Treasury official calls for global moves against terror

Any strategy intended to disrupt the ability of terrorists to raise funds and finance future attacks must be international in nature, Treasury Undersecretary for Enforcement Jimmy Gurule said Thursday.

Gurule, in an address to the D.C. Bar Association, called the fight against terrorist financing "a complex problem that will involve years of careful diplomacy and innovative thinking."

The reasons why the fight is international in nature "are obvious," Gurule said. "First, terrorism is a global problem. Second, money is a fluid commodity that can be wired around the world in seconds. Third, because of the strict federal bank reporting requirements and aggressive forfeiture laws, terrorist funds are not likely to be held in U.S. banks," he said.

Gurule noted that development of an international strategy to deplete terrorist funding poses "enormous challenges" not only because foreign governments have different legal regimes, but also because some countries have not enacted anti-terrorist financing, money laundering, or asset forfeiture laws.

"Our strategy, both domestically and internationally, is designed to be a preventative approach," Gurule continued. "Our challenge is to harness the international interest in the terrorist financing issue into worldwide action. We believe that we have made some important steps in the right direction but I want to point out that this fight will be a marathon and not a sprint. We are just beginning."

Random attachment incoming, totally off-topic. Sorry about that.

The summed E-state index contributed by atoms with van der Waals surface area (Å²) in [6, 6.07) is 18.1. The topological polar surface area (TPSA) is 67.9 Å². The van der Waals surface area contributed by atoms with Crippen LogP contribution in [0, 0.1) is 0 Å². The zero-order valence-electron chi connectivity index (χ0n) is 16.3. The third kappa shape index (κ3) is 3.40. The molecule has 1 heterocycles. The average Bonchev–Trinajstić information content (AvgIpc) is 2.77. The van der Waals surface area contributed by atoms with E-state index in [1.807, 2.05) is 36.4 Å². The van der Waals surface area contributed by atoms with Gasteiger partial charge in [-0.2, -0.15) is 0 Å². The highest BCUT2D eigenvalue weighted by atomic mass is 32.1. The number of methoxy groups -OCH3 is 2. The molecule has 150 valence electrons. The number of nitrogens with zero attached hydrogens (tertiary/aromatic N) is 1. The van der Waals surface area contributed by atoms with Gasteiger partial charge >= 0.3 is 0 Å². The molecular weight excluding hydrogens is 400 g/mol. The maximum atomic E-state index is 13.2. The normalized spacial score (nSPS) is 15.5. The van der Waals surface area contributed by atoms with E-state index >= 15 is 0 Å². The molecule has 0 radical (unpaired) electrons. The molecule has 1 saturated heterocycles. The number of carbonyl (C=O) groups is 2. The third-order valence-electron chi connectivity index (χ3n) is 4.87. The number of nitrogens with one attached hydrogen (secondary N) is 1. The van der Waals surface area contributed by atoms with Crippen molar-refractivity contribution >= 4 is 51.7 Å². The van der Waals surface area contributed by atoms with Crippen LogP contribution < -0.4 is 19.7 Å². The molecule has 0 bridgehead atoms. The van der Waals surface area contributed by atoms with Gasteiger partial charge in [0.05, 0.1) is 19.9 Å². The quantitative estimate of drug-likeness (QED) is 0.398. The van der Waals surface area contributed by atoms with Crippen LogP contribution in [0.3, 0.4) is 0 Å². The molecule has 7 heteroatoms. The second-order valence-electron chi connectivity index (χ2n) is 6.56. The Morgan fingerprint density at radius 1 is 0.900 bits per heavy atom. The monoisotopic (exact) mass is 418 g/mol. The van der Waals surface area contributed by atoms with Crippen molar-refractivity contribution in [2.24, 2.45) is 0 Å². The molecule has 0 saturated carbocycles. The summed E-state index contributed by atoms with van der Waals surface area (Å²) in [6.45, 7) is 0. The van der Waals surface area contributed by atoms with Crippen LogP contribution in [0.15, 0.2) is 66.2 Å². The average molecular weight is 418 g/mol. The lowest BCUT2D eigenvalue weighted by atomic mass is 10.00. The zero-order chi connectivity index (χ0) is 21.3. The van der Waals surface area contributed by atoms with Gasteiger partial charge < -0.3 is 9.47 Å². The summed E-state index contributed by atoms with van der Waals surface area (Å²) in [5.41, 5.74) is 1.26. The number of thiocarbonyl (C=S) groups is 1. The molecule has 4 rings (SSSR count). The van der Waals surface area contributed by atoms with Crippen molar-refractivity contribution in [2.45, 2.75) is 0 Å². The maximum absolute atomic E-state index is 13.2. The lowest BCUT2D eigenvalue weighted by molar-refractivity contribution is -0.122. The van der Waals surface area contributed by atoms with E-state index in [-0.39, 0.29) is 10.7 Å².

One critical component of the United States' long-term effort to dismantle terrorist financing lies in "the development of personal relationships with our counterparts abroad," Gurule said, noting that Treasury Secretary Paul O'Neill has traveled to Europe, Asia and the Middle East in an effort to enlist cooperation there.

"Close relations and regular communication with our global partners is critical to our success in combating terrorism now and in the future," Gurule added.

Gurule delivered these remarks as U.S. and Chinese officials remained in the midst of meetings this week at the Treasury Department to exchange views on how to prevent and combat terrorist financing. The meeting is the first of other semi-annual meetings planned to deal with the issue, at which the United States and China will alternate as hosts.

On a related note, Senate Banking International Trade and Finance Subcommittee Chairman Evan Bayh, D-Ind., announced Friday he will hold a hearing Tuesday on the role of foreign and U.S.-based Islamic charities and non- governmental organizations in the financing of terrorist activities.

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